Meal Planning: a guide for the busy student

Lemon and rosemary chicken and vegetables with parsley potatoes

This time a year ago, I was twiddling my thumbs and obsessively refreshing my email inbox for the first indication of my housing assignment for the coming year at St Andrews. Unlike the rest of my W&M joint degree compatriots, I had applied for a room in Albany Park, a collection of blockish concrete, self-catered houses situated closer to the seaside than any other university residence, a peaceful location which easily atoned for the dullness of the buildings! In addition to the neighbouring beach, the opportunity to break free from the university meal plan cemented Albany Park as my first choice. When my housing notification finally arrived, I was quite satisfied. Immediately, I began working out a scheme for realistic meal planning. As is often the case, the “realistic” element did not fully develop until after several weeks of practice. In the end, I didn’t starve, and I managed to make meals which I would gladly choose over the average cafeteria fare, thank goodness!

Most of all, I really enjoyed having a chance to cook on a regular basis. Evenly chopped carrots, delicately browned toast, lazily simmering soup—they all bring a particular sense of homey comfort in addition to the gratification of enjoying the fruit of one’s own labours. To me, cooking is essential to feeling at home wherever I may be. Now, I promise to stop waxing poetic about produce and share some practical tips and ideas for the college-student meal-planner. Being responsible for your own meals while studying full-time does not mean you will end up subsisting on solely canned soup and microwave popcorn. You may be surprised by how, with a dash of forethought and only a couple of cooking sessions per week, you can prepare nutritious, affordable, delectable dishes and still keep up with your coursework and your friends!

Making a Meal Plan

If you are interested in meal planning, it is best to start with a simple daily chart. Hundreds of chart templates are available online, but you may find it easier to make your own, as I did. You will want to have a column for each day of the week and a row for each meal, possibly including snacks. If you consistently do your shopping on a particular day, you may find it helpful to start your chart on that day or the day after; for instance, I usually went shopping on Friday, so I started my chart on Saturday to make sure both my pantry and chart would be refilled at the same time. Should the fancy strike you, it is always fun to decorate your chart, see mine below!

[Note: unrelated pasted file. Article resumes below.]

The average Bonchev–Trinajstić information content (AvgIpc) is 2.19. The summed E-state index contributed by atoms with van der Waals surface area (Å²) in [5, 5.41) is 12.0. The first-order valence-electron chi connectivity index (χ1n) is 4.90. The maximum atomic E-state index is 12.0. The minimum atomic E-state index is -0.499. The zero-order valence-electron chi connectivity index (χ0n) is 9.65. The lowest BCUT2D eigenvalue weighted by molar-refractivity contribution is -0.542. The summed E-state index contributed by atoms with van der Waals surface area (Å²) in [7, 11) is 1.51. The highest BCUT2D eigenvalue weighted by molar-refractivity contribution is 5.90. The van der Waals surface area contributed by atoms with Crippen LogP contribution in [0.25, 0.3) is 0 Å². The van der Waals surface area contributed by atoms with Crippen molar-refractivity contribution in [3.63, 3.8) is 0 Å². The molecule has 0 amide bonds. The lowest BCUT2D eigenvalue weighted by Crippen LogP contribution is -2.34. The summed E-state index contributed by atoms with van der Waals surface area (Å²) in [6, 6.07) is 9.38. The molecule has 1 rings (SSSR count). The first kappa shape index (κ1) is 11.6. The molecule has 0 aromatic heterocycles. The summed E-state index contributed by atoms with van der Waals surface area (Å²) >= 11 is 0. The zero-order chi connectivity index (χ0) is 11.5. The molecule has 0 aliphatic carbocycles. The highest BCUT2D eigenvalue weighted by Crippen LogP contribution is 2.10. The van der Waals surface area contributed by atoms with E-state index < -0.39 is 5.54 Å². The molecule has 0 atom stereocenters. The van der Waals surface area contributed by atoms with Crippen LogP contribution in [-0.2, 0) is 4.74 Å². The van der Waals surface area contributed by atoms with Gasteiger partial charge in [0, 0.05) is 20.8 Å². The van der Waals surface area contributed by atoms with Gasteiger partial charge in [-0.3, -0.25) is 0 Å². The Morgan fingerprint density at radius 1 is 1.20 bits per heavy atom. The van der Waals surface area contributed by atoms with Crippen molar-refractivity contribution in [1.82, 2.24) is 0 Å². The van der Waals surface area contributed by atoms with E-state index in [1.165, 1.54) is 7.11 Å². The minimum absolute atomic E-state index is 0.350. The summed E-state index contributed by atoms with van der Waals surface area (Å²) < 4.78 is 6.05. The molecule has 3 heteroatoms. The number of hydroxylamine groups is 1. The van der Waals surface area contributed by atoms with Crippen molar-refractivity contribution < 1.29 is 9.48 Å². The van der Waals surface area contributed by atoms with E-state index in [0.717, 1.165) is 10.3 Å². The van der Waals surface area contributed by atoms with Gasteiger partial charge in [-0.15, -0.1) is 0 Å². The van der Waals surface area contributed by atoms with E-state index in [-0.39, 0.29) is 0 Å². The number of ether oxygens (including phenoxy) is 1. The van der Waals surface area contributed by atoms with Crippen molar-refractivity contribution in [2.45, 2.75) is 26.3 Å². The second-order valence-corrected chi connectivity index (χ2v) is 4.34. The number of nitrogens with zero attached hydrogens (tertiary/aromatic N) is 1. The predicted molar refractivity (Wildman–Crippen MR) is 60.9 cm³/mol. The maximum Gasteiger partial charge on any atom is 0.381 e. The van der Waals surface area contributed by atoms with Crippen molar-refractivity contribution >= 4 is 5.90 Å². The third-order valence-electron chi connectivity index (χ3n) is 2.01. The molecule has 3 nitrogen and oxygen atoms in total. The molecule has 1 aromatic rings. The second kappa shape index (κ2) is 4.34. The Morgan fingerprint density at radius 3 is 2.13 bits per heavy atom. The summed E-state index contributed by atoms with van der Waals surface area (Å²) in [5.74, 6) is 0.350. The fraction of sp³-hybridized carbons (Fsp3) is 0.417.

blank menu template

completed menu template

With a printed chart in hand or a digital chart on the screen, you can begin crafting your menu for the week! Simply fill in each slot with the meal you plan to have. The best way to minimize the time you will spend cooking it to make meals in large batches and eat them over the course of several days. Above, you can see how I repeat the same meals multiple days in a row. As long as you rotate recipes often and make about three or four different dishes per week, you should have enough variety to keep your taste buds happy.

Be Prepared: Meal Prep

a tremendous tray of roasted chicken breasts and vegetables

While all of us wish we had time to cook every meal every day, I would be astonished if anyone actually had such an abundance of free time! Meal planning is easiest when you cook large batches of meals and store them to eat in the following days. As I prepare meals for one, it is convenient to use standard recipes intended to serve 3-4 and keep extra portions in tupperware containers for later.